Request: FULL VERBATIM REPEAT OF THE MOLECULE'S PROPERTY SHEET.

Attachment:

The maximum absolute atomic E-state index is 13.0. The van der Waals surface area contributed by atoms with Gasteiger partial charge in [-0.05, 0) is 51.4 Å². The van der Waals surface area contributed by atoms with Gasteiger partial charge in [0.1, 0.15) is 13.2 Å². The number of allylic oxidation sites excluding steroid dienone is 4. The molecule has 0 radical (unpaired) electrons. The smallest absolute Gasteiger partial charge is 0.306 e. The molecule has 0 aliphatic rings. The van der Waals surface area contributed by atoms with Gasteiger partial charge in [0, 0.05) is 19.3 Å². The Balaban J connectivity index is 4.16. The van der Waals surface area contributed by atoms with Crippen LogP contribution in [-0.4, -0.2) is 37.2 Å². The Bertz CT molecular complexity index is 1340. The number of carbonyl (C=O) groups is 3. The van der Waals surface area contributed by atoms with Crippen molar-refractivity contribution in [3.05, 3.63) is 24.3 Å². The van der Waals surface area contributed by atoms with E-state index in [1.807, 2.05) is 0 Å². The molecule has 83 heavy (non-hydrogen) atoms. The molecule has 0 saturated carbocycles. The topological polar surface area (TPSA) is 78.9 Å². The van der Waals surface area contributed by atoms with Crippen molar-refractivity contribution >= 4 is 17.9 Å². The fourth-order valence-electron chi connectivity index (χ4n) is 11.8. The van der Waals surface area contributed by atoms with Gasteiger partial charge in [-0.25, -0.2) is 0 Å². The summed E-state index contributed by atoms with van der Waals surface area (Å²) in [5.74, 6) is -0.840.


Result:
The maximum absolute atomic E-state index is 13.0. The van der Waals surface area contributed by atoms with Gasteiger partial charge in [-0.05, 0) is 51.4 Å². The van der Waals surface area contributed by atoms with Gasteiger partial charge in [0.1, 0.15) is 13.2 Å². The number of allylic oxidation sites excluding steroid dienone is 4. The molecule has 0 radical (unpaired) electrons. The smallest absolute Gasteiger partial charge is 0.306 e. The molecule has 0 aliphatic rings. The van der Waals surface area contributed by atoms with Gasteiger partial charge in [0, 0.05) is 19.3 Å². The Balaban J connectivity index is 4.16. The van der Waals surface area contributed by atoms with Crippen LogP contribution in [-0.4, -0.2) is 37.2 Å². The Bertz CT molecular complexity index is 1340. The number of carbonyl (C=O) groups is 3. The van der Waals surface area contributed by atoms with Crippen molar-refractivity contribution in [3.05, 3.63) is 24.3 Å². The van der Waals surface area contributed by atoms with E-state index in [1.807, 2.05) is 0 Å². The molecule has 83 heavy (non-hydrogen) atoms. The molecule has 0 saturated carbocycles. The topological polar surface area (TPSA) is 78.9 Å². The van der Waals surface area contributed by atoms with Crippen molar-refractivity contribution >= 4 is 17.9 Å². The fourth-order valence-electron chi connectivity index (χ4n) is 11.8. The van der Waals surface area contributed by atoms with Gasteiger partial charge in [-0.25, -0.2) is 0 Å². The summed E-state index contributed by atoms with van der Waals surface area (Å²) in [5.74, 6) is -0.840.